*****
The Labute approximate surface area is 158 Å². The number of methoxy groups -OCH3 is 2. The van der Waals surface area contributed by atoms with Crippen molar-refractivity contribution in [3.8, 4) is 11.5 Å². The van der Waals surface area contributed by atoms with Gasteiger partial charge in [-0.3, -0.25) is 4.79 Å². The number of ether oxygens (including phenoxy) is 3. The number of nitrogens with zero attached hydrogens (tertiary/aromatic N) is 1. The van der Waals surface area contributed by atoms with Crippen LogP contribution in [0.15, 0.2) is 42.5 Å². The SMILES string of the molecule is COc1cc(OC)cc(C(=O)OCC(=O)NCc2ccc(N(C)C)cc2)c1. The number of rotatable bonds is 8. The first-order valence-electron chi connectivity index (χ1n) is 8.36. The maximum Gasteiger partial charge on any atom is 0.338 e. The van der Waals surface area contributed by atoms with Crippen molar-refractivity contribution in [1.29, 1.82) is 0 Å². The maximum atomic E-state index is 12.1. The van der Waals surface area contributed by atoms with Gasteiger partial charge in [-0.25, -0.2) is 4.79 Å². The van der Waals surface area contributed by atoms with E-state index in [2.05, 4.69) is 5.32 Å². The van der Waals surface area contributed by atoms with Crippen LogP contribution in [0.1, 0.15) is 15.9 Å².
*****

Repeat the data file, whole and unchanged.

The Labute approximate surface area is 158 Å². The number of methoxy groups -OCH3 is 2. The van der Waals surface area contributed by atoms with Crippen molar-refractivity contribution in [3.8, 4) is 11.5 Å². The van der Waals surface area contributed by atoms with Gasteiger partial charge in [-0.3, -0.25) is 4.79 Å². The number of ether oxygens (including phenoxy) is 3. The number of nitrogens with zero attached hydrogens (tertiary/aromatic N) is 1. The van der Waals surface area contributed by atoms with Crippen LogP contribution in [0.15, 0.2) is 42.5 Å². The SMILES string of the molecule is COc1cc(OC)cc(C(=O)OCC(=O)NCc2ccc(N(C)C)cc2)c1. The number of rotatable bonds is 8. The first-order valence-electron chi connectivity index (χ1n) is 8.36. The maximum Gasteiger partial charge on any atom is 0.338 e. The van der Waals surface area contributed by atoms with Crippen molar-refractivity contribution in [1.29, 1.82) is 0 Å². The maximum atomic E-state index is 12.1. The van der Waals surface area contributed by atoms with Gasteiger partial charge in [-0.25, -0.2) is 4.79 Å². The van der Waals surface area contributed by atoms with E-state index in [2.05, 4.69) is 5.32 Å². The van der Waals surface area contributed by atoms with Crippen LogP contribution in [0.1, 0.15) is 15.9 Å².